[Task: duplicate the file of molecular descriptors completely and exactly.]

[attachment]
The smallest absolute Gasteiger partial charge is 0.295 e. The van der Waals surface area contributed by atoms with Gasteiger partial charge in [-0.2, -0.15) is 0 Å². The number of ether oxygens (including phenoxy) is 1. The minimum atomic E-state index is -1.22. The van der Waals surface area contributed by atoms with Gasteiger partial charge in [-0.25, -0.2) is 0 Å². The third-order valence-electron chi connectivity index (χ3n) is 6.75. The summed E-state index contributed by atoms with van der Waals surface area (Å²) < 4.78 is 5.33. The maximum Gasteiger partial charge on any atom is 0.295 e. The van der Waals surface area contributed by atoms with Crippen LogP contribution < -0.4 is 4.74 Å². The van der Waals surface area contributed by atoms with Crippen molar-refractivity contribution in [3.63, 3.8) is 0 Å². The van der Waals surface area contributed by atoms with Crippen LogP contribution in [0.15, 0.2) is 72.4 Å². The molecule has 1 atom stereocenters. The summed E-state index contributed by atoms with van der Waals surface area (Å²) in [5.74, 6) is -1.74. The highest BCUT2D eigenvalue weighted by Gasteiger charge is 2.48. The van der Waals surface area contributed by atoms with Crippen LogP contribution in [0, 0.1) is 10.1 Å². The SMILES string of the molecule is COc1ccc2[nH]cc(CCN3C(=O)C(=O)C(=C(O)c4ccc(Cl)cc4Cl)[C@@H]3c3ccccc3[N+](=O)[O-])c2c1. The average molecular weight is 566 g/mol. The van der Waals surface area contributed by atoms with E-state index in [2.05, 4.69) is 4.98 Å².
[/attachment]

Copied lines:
The smallest absolute Gasteiger partial charge is 0.295 e. The van der Waals surface area contributed by atoms with Gasteiger partial charge in [-0.2, -0.15) is 0 Å². The number of ether oxygens (including phenoxy) is 1. The minimum atomic E-state index is -1.22. The van der Waals surface area contributed by atoms with Gasteiger partial charge in [-0.25, -0.2) is 0 Å². The third-order valence-electron chi connectivity index (χ3n) is 6.75. The summed E-state index contributed by atoms with van der Waals surface area (Å²) < 4.78 is 5.33. The maximum Gasteiger partial charge on any atom is 0.295 e. The van der Waals surface area contributed by atoms with Crippen LogP contribution < -0.4 is 4.74 Å². The van der Waals surface area contributed by atoms with Crippen molar-refractivity contribution in [3.63, 3.8) is 0 Å². The van der Waals surface area contributed by atoms with Crippen LogP contribution in [0.15, 0.2) is 72.4 Å². The molecule has 1 atom stereocenters. The summed E-state index contributed by atoms with van der Waals surface area (Å²) in [5.74, 6) is -1.74. The highest BCUT2D eigenvalue weighted by Gasteiger charge is 2.48. The van der Waals surface area contributed by atoms with Crippen LogP contribution in [0, 0.1) is 10.1 Å². The SMILES string of the molecule is COc1ccc2[nH]cc(CCN3C(=O)C(=O)C(=C(O)c4ccc(Cl)cc4Cl)[C@@H]3c3ccccc3[N+](=O)[O-])c2c1. The average molecular weight is 566 g/mol. The van der Waals surface area contributed by atoms with E-state index in [2.05, 4.69) is 4.98 Å².